Tuesday, August 06, 2013


Title: A Summer of Sundays
Author: Lindsay Eland
Publisher: Egmont, USA

Most middle children will answer to the injustice imposed upon them by the cruelty of a birth order. Every milestone has already been clocked by their older sibling, and nothing they do can match the charm and inventiveness of their younger sibling.

Imagine then the plight of twelve-year-old Sunday Fowler, who is the middle child of six siblings. In spite of being intelligent, attractive, sensible and sensitive, Sunday suffers inattention from her parents. Her naughtier brothers and her older sisters are all remembered for their distinctive personalities.

Her parents have a tendency to remember her name only when they have a chore in mind for her. At all other times, she is referred to by one of her other two sisters’ names.

Growing up in a family that is so large that a dinner gong is required to summon everyone together for meals, Sunday longs to become more visible to her parents. Other than her younger brother, Bo, none of her other siblings, including two older sisters and two younger brothers care much for her.

One summer, her dad undertakes a project to remodel a library in the town of Alma, Pennsylvania, the home of Lee Wren, the famous author of modern-day classic, The Life and Death of Birds. Determined to do something that will earn her fame and a headline in the Alma Gazette, and most importantly, the regard of her parents, Sunday can’t quite make up her mind about what she should do? Should she save somebody’s life? Or foil a robbery attempt?

The necessity for coming up with a workable plan is heightened, when the family, driving down to Alma, forget Sunday behind at the gas station. When they return two hours later, it is because they had taken the wrong road. No one it seems has missed her for those two hours. It is a cruel reminder to Sunday that this summer is all she has to turn the spotlight firmly on herself.

In Alma, she meets an 11-year-old boy, Jude Zachariah Caleb Trist, who lives with his single mother and her boyfriend, who aspires to be Jude’s stepfather. Jude becomes the only friend Sunday has had, but, being the only son of an over-possessive single mother, even he thinks the world of her family.

Sunday finds the manuscript of a novel hidden in a box in the library. The box also contains some letters addressed to “The Librarian.” She decides to find the author of the manuscript, hoping that the discovery of the author’s identity will be the one thing she needs to fulfill her aim. Having eliminated other potential candidates, she settles on Ben Folger, the town recluse and one-time librarian, as the author of the manuscript. But she needs proof to support her claim.

Getting proof is not going to be easy, considering Ben’s reputation for locking little children up in his basement dungeon before eating them. Raw.

Sunday will do whatever it takes to get that proof, even if it means putting her life in danger and spending the night in a cemetery.

I found the character of Sunday most delightful. She reminded me of, well, ahem, (vigorous clearing of the throat) – me.

I too am a middle child. Of course, I am the middle of three children, not six, as poor Sunday had to contend with. But the trait that I could identify most with was the voraciousness with which she devours books. Like me, Sunday too reads books as fast as possible, quite as if there wasn’t enough time to read all the books she wants to.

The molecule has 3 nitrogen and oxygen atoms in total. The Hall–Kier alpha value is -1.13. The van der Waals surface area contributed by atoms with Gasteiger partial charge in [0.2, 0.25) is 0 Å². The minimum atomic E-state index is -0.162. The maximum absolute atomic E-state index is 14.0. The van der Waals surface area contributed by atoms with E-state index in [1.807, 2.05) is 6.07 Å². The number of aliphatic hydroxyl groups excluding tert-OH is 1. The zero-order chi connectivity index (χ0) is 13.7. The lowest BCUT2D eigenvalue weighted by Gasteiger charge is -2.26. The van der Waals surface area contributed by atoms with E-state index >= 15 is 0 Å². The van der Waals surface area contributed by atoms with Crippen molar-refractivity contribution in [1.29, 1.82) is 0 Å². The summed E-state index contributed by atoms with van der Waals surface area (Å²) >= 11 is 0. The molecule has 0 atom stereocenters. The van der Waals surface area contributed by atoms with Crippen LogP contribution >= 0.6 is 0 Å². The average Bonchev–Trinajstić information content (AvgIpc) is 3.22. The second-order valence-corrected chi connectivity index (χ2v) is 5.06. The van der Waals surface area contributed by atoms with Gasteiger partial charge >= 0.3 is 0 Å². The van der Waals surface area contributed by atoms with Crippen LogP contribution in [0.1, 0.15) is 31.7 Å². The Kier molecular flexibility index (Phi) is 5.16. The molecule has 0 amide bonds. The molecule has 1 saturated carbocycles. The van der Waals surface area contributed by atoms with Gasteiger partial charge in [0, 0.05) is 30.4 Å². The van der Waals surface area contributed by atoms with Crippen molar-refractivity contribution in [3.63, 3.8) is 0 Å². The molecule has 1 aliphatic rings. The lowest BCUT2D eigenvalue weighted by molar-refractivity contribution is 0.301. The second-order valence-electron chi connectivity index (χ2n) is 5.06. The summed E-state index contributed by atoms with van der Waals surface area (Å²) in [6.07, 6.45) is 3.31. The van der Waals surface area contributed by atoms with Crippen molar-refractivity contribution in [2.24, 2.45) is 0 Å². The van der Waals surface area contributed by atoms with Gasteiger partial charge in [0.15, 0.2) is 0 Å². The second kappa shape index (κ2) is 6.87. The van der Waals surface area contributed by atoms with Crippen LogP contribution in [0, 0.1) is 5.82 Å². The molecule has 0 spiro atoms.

Also, like me, she has a thing for libraries. As she says, “There wasn't a place I could think of that was more magical than a building bursting with books and stories and words...

The story is filled with characters who love books. Like the late Mr Bodnar who came over from Paris with his wife, his suitcase only containing books. No clothes or socks or even underwear. His logic? As he tells his wife, “I can replace these, but not my books.

There’s a reference to India too. Folger tells Sunday that India is his favourite place. “There’s a magic in India that you can’t really explain. The colours, the people, the beauty, the ugliness – all of it mixed together.” I thought that was a most apt description of India.

Eland has done a fantastic job of creating the characters. While Sunday comes across as sweet and precocious, even her brothers, especially the obsessed-with-poop-CJ, and her sisters, and others manage to stand out.

What I didn’t like about this book was that certain portions tended to drag on. About halfway through the book, it became evident whose manuscript it was. Why Sunday had to continue to investigate other potential candidates when the truth was staring her in the face was beyond me. Also, the end was not quite satisfying. Considering that Sunday was so close to betraying her friends, I felt that a little more drama was called for to make her struggles with herself, and her eventual resolution of her dilemma, appear believable.

Still, A Summer of Sundays is worth reading for the bitter-sweet that is every family, and for Sunday and her love for books. I’d recommend this book for middle school children.

I received a free Kindle book version of A Summer of Sundays from NetGalley in exchange for this fair review.

1 comment:

  1. I always love your reviews Cynthia . Unlike many people who just re paraphrase the blurb , you point out the places you loved and the places where you disagree :) Will be on the lookout for this book :)



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